The socio economic and political turns that were occasioned due to Alexander’s missions, the policies of his predecessors and wars brought massive changes to the religious cultures and traditions. The degree of these changes however, varied so much for Greeks living in the different cities and parts of the country. A good example was the Athenians who conventionally restored their old religious cults, festivals and a spiritual practice in the fifth century B.C.E. At the same period in Alexandria, there was a major contrast due to the clear heterogeneity of Greeks, Egyptians, the Jewish deities and the common religious practices in this multiethnic society (Mikalson 57). By design a the area had a mixed population of different cultures in the Greek world as all the residents and citizens of one city were never expected to worship in the same kind of sacrifices and festivals.

As a result of religion bringing together these several nationalities to create a homogeneous city that is does not restrict religious policies of its rulers became possible. The changes attributed to Hellenistic Greek religion largely came from this religious multiculturalism in other metropolitan areas and Alexandria eventually affecting all other parts in Greek world. During the Hellenistic period the Greek religion had turned out to be a highly developed polytheism of a comprehensively anthropomorphic kind. The Greek gods were just merely male and females with normal human passions and sins but more powerful indeed but not so righteous than the people who worshiped them. The Greeks believed there was nothing lifeless about their gods, whether it is being portrayed by the chisel of the sculptors; to them they were warm, living and breathing human figures. However, there was no doubt in the moral quality in worship as it was regarded as a propitiation of risky tyrants.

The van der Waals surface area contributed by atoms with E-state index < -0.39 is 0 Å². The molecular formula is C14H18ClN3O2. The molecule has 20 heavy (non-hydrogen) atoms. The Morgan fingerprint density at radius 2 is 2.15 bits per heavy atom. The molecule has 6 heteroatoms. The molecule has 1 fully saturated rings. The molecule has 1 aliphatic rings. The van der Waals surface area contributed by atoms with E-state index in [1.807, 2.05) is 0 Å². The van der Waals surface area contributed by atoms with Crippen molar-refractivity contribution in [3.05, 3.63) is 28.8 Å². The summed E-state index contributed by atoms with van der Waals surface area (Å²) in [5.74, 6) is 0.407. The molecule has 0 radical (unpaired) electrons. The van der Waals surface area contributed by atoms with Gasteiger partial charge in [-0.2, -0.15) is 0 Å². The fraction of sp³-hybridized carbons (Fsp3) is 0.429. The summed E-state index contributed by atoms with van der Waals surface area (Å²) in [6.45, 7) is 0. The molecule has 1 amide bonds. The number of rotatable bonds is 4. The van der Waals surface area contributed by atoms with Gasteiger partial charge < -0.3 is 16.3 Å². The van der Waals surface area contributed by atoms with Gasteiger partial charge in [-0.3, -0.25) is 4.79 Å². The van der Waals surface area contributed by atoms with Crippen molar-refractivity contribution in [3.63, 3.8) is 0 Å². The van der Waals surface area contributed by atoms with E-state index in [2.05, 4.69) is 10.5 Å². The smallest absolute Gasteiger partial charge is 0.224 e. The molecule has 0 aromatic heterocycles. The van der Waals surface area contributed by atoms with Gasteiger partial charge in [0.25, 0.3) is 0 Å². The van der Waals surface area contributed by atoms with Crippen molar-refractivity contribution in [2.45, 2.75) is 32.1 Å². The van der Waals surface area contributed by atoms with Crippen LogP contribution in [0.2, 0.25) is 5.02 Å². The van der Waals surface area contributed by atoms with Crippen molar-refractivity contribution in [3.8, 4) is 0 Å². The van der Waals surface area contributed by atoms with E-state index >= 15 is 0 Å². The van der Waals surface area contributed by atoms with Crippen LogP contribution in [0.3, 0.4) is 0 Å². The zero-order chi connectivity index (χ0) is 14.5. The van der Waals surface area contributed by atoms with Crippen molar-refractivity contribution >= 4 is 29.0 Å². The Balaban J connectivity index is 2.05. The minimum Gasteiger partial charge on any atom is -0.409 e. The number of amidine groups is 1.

After the successful conquest of Alexander, the Greek culture spread like wild fire all over coming into closer contact with other civilizations in Egypt and the near East. Although the loss of independence of some Greek states to Macedonian rulers had a significant impact on their religion, the development of new philosophical systems never change their religion. There were instances of a decline in Hellenistic religion due to the discerning rise in atheism, skepticism and agnosticism and also an increase in superstitious beliefs, mysticism and astrology. The Greeks continued to worship the same gods giving similar sacrificial offerings, festivals and dedications as it was in the classical era. This period in the Hellenistic religion did not witness new religious practices as only minorities of Greeks were concerned with them (Fairbanks 121).